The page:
John George McTavish taken by the ice in fall of 1818? McTavish was, of course, a Nor’Wester, and until 1816 he worked in the Columbia at Spokane House. However Governor Simpson, who knew McTavish well, appears to know this about him. Did he go to New Caledonia, perhaps? I suppose he might have, but not according to Bruce Watson in his book, Lives Lived West of the Divide.

I did find “Jack Fish Creek” however, and it is now called Jack Fish River, and you can find it on Google Earth! I stumbled on a good google earth map of this area by googling “Wabasca River,” and clicking on the page that had “http://www.geodata.us/canada_names_maps.php?” as a link. There is a Google Earth map there, and you can virtually-paddle up and down the Peace River!

Sunday, 17th. Soon after starting, came to another camp of Crees of ten or twelve lodges; they had nothing but a few scraps of very indifferent meat, which we paid for three-fold in tobacco. Breakfasted above Mr. McTavish’s House. Light showers all day. Could distinctly see the Cariboo Mountains at a distance, to our right. Killed a couple of young geese. Early to-night the Northern Lights have been seen to very great advantage, often a complete arch from east to west of the most brilliant columns sprang up, and as often dispersed.

The Caribou Mountains acted as the Northern boundary of the Athabasca District, according to the editor of this book, and it was more a low range of hills running east/west, than a mountain range. It was also called the Deer Mountains, which makes sense. But take a look at this site: https://albertawilderness.ca/issues/wildlands/area-of-concern/caribou-mountains/#parentHorizontalTab3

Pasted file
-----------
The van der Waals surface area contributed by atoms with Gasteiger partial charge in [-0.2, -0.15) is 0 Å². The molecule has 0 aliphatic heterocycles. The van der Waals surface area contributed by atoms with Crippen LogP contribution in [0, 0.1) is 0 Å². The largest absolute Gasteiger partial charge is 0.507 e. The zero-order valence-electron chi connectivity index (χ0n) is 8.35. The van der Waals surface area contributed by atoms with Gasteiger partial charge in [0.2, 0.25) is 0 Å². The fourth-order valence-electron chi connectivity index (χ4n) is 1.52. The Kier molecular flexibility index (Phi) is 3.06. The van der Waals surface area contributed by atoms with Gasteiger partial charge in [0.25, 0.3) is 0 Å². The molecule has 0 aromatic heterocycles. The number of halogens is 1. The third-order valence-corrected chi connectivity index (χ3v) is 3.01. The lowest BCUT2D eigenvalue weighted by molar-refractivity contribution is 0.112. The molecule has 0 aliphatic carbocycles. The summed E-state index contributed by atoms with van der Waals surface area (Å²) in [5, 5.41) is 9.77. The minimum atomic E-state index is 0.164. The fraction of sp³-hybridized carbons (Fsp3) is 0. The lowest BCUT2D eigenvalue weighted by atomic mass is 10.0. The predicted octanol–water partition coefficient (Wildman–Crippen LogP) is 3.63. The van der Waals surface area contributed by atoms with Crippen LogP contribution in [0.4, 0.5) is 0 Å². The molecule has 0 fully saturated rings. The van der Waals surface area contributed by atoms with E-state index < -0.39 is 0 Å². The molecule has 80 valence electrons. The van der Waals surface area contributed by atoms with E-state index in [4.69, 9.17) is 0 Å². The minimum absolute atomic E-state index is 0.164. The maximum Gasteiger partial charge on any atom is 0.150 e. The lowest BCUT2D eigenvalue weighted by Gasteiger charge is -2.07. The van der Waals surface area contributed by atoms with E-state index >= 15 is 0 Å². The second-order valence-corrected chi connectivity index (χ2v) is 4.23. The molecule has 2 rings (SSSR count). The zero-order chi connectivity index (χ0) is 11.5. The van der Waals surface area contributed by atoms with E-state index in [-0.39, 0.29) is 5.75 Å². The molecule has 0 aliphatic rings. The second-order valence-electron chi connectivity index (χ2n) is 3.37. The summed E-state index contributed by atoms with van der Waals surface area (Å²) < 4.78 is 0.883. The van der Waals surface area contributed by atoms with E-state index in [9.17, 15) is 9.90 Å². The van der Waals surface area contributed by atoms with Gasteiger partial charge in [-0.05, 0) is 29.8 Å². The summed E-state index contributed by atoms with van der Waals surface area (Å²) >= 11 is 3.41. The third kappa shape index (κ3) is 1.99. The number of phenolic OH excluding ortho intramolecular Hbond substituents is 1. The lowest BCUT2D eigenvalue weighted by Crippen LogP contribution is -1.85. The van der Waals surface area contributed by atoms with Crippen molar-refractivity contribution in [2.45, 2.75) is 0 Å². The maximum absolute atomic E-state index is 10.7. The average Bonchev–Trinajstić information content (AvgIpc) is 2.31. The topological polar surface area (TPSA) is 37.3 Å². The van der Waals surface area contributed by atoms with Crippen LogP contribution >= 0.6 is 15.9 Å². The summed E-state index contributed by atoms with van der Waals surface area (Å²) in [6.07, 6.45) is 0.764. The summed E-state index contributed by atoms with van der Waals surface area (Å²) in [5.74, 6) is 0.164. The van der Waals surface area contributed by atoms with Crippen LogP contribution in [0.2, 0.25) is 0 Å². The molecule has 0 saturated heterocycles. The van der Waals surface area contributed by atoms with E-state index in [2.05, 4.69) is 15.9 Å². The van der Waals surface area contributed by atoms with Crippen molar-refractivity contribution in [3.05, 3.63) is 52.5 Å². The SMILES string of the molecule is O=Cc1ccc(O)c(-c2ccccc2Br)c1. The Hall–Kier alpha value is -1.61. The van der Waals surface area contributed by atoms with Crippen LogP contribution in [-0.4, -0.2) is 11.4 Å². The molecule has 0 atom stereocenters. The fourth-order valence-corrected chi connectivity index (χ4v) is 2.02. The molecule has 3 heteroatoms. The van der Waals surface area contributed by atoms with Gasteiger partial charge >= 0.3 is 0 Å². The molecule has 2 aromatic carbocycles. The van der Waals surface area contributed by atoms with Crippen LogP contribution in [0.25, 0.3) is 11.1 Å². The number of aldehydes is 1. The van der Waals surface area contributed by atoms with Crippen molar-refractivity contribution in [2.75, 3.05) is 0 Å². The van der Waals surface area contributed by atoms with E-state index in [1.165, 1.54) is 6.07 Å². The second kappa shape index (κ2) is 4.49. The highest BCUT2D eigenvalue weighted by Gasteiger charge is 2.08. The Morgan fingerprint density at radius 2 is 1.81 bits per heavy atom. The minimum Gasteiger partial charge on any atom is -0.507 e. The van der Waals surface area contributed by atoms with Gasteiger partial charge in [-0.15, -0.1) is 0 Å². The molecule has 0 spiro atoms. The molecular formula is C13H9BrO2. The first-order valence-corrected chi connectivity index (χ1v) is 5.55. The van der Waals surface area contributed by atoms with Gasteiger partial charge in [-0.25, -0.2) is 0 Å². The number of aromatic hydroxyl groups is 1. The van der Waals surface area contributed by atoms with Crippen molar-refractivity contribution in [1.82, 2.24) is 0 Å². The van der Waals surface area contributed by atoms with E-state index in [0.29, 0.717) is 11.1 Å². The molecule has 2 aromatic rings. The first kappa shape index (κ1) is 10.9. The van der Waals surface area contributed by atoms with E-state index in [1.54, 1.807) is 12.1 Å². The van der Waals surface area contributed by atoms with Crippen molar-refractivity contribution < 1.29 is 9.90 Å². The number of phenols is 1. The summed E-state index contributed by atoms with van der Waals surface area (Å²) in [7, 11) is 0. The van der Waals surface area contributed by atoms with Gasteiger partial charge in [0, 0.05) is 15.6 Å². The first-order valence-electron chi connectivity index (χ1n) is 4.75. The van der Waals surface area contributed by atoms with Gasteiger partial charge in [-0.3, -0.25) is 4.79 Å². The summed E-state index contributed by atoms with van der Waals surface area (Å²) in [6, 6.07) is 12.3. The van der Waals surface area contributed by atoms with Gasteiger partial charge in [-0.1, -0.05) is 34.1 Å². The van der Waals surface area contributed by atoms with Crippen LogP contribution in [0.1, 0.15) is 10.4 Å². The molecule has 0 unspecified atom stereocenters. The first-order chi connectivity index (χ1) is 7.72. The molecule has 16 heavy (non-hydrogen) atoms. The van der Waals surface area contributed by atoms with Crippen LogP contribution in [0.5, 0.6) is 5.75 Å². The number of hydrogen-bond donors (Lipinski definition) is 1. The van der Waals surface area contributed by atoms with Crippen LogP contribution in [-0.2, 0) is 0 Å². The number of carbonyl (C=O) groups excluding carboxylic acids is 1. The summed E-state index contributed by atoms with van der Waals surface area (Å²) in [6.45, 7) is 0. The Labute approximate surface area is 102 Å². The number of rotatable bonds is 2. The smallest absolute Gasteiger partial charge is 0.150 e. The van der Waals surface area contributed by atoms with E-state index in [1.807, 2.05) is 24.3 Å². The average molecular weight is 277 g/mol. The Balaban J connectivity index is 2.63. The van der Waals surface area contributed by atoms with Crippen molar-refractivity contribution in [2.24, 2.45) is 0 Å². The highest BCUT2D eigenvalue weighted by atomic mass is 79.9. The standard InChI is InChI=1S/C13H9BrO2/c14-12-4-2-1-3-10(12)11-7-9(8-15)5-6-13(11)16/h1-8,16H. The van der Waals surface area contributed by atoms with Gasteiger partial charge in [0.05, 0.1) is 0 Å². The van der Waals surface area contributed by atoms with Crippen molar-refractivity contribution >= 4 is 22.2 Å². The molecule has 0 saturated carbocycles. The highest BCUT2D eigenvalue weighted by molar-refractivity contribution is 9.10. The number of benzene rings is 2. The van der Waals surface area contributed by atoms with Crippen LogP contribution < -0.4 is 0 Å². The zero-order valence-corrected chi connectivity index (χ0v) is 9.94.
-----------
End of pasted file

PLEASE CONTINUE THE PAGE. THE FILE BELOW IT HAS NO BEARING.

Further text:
Monday, 18th — Breakfasted below Cariboo River, which we left on our right about noon. At. three, passed Wolf Point. A few minutes before we arrived at the Falls, left Red River on our left. Made portage at six, and at the upper carrying place arrived with canoes, baggage and all, not before eight, where we found the recent encampment of Beaver Indians. The Fall [called the Mountain Fall, and also Grand Falls] is a grand sheet of water, about half a mile across, and perhaps ten or fifteen feet high. Last of men’s rum finished today. 

The editor of the book says of the Grand Falls: “These are the only “Falls” in the course of the river from beyond the other side of the Rocky Mountains, and the only place throughout the whole of it, at which a canoe had to be taken out of the water, in so far as appears from Mr. McDonald’s narrative, or any account of the route that I ever came across or read, or heard allusion to. These “Falls” are about 220 miles from the mouth of Peace River.” I did find them on Google Earth and they are massive, and are today called the “Vermilion Chutes.”